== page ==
3. We then did Victoria's exercise of chanting the tables except we had him do it on the trampoline. My son's motor system is very involved in his deficits and incoprorating motor activity makes a tremendous difference in his automating learning. At this point, my son would know that 7 x 3 was one of the 3 numbers but would guess the wrong one.

We did 2 X 0 = 0
2 x 1 = 2
2 x 2 = 4

We had tried this earlier but without the skip counting first, he just couldn't do it.
4. Then we moved to paper for those facts that were mastered doing the chanting. I have sixty math facts written out for 0 - 6's, one to a line with space in between. They are on three pages. They have the answer on them. I read the problem and he tells me the answer. I time it with a radio shack timer. Then he does the same thing with the sheets without the answer on them. Basically, he is seeing the problem at the same time as he is hearing it.

5. Once the two times are equal, I will move him to Quarter Math. His Neuronet therapist told me to do number 4 first because he is hearing and seeing the facts at the same time.

6. We are working on different facts at different levels. He is doing skip counting (now on a ball) for 7 and 8's while doing number four above for 0-6's.

7. It is working!!! I see a big difference in how hard his multiplication homework is for him. Also, he now knows when he doesn't know--the beginning of wisdom is knowing when you don't know.

8. We did do IM this past summer and I see a difference with math for him. He actually got an A last marking period while he was getting C's last year and that was a gift. Unfort. it hasn't made basic memorization easier, although I think acquiring the sequencing was enabled by IM.!

9. Haven't tried having him do skip counting backwards as Joan suggests but could incorporate

10. I keep telling myself that he will need multiplication forever!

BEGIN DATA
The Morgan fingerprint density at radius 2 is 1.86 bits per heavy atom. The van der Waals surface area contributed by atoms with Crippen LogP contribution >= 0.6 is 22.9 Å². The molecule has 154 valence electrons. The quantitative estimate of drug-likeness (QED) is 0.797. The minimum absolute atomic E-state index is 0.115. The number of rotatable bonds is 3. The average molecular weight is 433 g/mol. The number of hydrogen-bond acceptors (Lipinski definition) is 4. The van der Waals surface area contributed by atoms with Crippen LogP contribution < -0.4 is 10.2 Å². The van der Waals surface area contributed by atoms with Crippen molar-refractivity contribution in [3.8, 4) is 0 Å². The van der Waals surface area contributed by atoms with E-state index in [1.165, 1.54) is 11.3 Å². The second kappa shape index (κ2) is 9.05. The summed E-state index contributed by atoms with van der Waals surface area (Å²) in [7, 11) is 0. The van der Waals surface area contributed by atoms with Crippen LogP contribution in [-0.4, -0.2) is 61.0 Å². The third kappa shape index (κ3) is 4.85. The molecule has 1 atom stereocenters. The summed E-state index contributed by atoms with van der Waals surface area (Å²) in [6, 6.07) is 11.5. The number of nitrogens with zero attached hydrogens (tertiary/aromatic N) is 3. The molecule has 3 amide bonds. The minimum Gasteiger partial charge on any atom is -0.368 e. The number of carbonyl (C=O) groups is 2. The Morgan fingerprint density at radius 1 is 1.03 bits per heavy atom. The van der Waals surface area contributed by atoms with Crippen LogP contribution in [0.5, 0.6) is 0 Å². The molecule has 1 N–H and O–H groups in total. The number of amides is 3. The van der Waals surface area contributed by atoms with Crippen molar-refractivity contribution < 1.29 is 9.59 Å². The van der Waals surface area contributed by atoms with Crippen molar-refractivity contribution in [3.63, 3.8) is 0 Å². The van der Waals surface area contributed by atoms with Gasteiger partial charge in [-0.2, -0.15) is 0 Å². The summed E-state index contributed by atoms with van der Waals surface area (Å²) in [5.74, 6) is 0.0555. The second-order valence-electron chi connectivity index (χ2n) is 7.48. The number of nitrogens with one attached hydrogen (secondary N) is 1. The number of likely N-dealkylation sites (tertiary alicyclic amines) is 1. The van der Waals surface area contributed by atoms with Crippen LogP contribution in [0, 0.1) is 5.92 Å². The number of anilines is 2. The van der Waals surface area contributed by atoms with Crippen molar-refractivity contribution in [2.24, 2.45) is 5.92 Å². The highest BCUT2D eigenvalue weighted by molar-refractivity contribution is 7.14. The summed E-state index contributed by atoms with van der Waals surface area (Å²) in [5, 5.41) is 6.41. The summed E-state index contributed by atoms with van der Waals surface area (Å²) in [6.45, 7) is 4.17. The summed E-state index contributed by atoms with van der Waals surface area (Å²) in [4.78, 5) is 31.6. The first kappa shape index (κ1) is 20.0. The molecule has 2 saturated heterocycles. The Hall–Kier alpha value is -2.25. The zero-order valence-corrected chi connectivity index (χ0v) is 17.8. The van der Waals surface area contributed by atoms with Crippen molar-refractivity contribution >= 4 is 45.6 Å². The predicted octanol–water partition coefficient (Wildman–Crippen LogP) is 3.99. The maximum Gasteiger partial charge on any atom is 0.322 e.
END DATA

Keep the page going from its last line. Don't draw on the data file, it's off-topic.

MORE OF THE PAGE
Beth

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Anonymous
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Posted:Jan 17, 2003 2:39:10 PM

Audiblox is big on doing things back and forward. It makes sense especially for my son because he can say the numbers but it is not always clear he understands what he is saying. Doing it forward and backwards they have to really understand what they are doing, not just regurgitating the numbers. My son is a master at regurgitating things only to have it become apparent later that it didn't stick because he was just going through the motions.

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Anonymous
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Posted:Jan 17, 2003 2:50:03 PM

Joan,
Saxon's approach is interesting here. In the third grade series, there is a lot of work (oral and written) at the very begining about the number of days in one week, then after a while two weeks, followed by three weeks and so on. In the meantime, multiplication by ones is introduced and then twos (as I recall). By that time, the children have gotten up to how many days in nine weeks. Then the sevens multiplication facts are introduced--which, if all the work on weeks has been done, are easy. Then they do fours, followed by eights, and finally threes, sixes, and nines. (Somewhere along the line multiplication by 10 is introduced, but I don't quite remember when.) The approach to addition is also interesting. The 1+ facts first, followed by doubles, then to the rest of them only after the doubles are learned.